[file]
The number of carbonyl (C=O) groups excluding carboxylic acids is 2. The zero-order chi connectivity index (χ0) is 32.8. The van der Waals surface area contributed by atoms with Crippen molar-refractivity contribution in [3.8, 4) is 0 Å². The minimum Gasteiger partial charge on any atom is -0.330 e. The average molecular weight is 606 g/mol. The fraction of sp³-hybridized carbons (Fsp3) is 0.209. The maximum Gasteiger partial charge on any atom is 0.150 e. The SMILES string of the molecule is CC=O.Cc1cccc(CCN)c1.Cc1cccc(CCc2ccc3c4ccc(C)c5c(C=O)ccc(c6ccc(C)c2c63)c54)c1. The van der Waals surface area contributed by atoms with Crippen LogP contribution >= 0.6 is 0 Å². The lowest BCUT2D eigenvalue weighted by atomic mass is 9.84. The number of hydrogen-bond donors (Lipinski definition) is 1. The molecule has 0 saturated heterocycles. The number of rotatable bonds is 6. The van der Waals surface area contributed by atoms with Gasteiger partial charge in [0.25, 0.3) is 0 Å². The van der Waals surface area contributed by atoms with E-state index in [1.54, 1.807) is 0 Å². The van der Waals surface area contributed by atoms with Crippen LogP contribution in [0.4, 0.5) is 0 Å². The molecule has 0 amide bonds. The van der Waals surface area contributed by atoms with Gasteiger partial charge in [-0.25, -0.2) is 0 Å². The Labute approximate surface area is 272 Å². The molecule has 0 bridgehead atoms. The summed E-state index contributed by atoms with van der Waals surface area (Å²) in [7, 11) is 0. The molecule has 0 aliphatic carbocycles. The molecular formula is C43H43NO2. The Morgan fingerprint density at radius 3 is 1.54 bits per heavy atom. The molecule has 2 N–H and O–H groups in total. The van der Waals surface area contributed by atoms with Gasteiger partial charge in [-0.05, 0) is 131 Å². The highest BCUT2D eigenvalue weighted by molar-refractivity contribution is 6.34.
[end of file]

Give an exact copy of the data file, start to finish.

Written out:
The number of carbonyl (C=O) groups excluding carboxylic acids is 2. The zero-order chi connectivity index (χ0) is 32.8. The van der Waals surface area contributed by atoms with Crippen molar-refractivity contribution in [3.8, 4) is 0 Å². The minimum Gasteiger partial charge on any atom is -0.330 e. The average molecular weight is 606 g/mol. The fraction of sp³-hybridized carbons (Fsp3) is 0.209. The maximum Gasteiger partial charge on any atom is 0.150 e. The SMILES string of the molecule is CC=O.Cc1cccc(CCN)c1.Cc1cccc(CCc2ccc3c4ccc(C)c5c(C=O)ccc(c6ccc(C)c2c63)c54)c1. The van der Waals surface area contributed by atoms with Crippen LogP contribution >= 0.6 is 0 Å². The lowest BCUT2D eigenvalue weighted by atomic mass is 9.84. The number of hydrogen-bond donors (Lipinski definition) is 1. The molecule has 0 saturated heterocycles. The number of rotatable bonds is 6. The van der Waals surface area contributed by atoms with Gasteiger partial charge in [0.25, 0.3) is 0 Å². The van der Waals surface area contributed by atoms with E-state index in [1.54, 1.807) is 0 Å². The van der Waals surface area contributed by atoms with Crippen LogP contribution in [0.4, 0.5) is 0 Å². The molecule has 0 amide bonds. The van der Waals surface area contributed by atoms with Gasteiger partial charge in [-0.25, -0.2) is 0 Å². The Labute approximate surface area is 272 Å². The molecule has 0 bridgehead atoms. The summed E-state index contributed by atoms with van der Waals surface area (Å²) in [7, 11) is 0. The molecule has 0 aliphatic carbocycles. The molecular formula is C43H43NO2. The Morgan fingerprint density at radius 3 is 1.54 bits per heavy atom. The molecule has 2 N–H and O–H groups in total. The van der Waals surface area contributed by atoms with Gasteiger partial charge in [-0.05, 0) is 131 Å². The highest BCUT2D eigenvalue weighted by molar-refractivity contribution is 6.34.